apu students smiling in Guatemala

Maia (MJ) Sanchez ’26, a liberal studies major with a concentration in psychology, spent two weeks serving in Belize and Guatemala on a Global Engagement trip through the Office of Service and Discipleship this summer. She learned about the value of connecting with others through listening and sharing one’s story, as well as relinquishing preconceived expectations.

Why did you choose Belize and Guatemala for your global engagement trip?

I had planned to go to Ireland but there weren’t enough team members going, so when I was faced with making a new choice, I talked about it with my parents. They encouraged me toward deciding on Belize and Guatemala because of the locations’ safety, and the ministry was closest to what I would have been doing in Ireland.

How did you serve on the trip?

We visited people’s homes, providing water filters to ensure clean drinking water. Additionally, we related the Gospel to the water filter to teach about how Christ purifies lives.

What were a few highlights of the trip?

One of them was definitely meeting people who truly embodied their cultures. Two women we met had experienced church hurt, but they were still willing to open their homes to us and share their stories. It was especially rewarding to meet people who had never heard who God was, and to spread His love with them. They didn’t know they were loved by their creator. Some came to tears at the idea that God wants a relationship with them.

What was the dynamic like on your team?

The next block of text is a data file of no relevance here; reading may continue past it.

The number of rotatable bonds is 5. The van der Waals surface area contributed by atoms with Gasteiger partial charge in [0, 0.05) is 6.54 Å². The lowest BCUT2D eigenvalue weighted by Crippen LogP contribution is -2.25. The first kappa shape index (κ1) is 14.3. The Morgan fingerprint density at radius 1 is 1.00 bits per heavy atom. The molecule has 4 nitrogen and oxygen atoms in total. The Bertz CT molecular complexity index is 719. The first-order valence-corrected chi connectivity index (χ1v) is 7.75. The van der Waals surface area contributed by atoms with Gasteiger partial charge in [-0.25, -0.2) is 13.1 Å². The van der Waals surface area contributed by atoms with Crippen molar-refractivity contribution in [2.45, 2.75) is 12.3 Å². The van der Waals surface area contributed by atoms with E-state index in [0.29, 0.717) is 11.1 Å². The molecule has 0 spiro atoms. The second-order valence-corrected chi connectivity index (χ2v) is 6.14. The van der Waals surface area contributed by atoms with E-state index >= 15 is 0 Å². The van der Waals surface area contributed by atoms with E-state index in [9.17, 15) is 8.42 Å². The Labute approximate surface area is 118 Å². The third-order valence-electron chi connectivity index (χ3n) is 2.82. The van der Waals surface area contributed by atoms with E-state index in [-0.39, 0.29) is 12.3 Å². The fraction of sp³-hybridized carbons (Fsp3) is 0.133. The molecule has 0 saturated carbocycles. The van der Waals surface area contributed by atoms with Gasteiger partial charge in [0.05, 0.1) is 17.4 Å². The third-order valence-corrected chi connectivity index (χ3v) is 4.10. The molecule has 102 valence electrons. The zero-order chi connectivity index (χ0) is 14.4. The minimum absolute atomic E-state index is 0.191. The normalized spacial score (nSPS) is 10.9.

At first it was a bit awkward. There were only four of us, and we all came from various backgrounds. I’d never met any of them before being on the team, but by the time we got to the airport we started to bond more. We’re all really close now and have stayed in touch. 

How did you see God move on the trip?

Watching people come to Christ was one way, but I especially learned to open my eyes both to the people of those countries and the ones on my team, in a more loving aspect. One of the Bible verses we read together as a team encouraged us to pray that God would give us His eyes to see others through. That was cultivated most on this trip.

How did you grow personally and spiritually?

I learned to be more vocal with my story. When you’re put in a position to walk into what could be a challenging in-home visit, turning it into sharing the Gospel can be tough if you don’t know your story. I discovered how to express my story openly with others. 

Would you recommend Global Engagement trips to other students? What advice would you give them?

I would absolutely recommend it! I would advise people not to approach mission trips with expectations. If they’re given an opportunity, I’d encourage students to pick a team that doesn’t relate to their major. This is the time to try new things. It’s easy to pick a Global Engagement trip that aligns with your vocation, but if you step out of your box and pick something you’re not comfortable with you can grow so much more. 

Service is one of APU’s four cornerstones. What does service mean to you?

Service means doing something without expecting rewards. It’s doing something because you have the ability to help someone else. Often, it’s driven by a feeling God places on your heart.

All APU undergraduate students serve 120 hours over the course of four years. There are many opportunities during the school year and during the summer to serve both locally and globally. Learn more about Global Engagement trips here or by emailing [email protected] .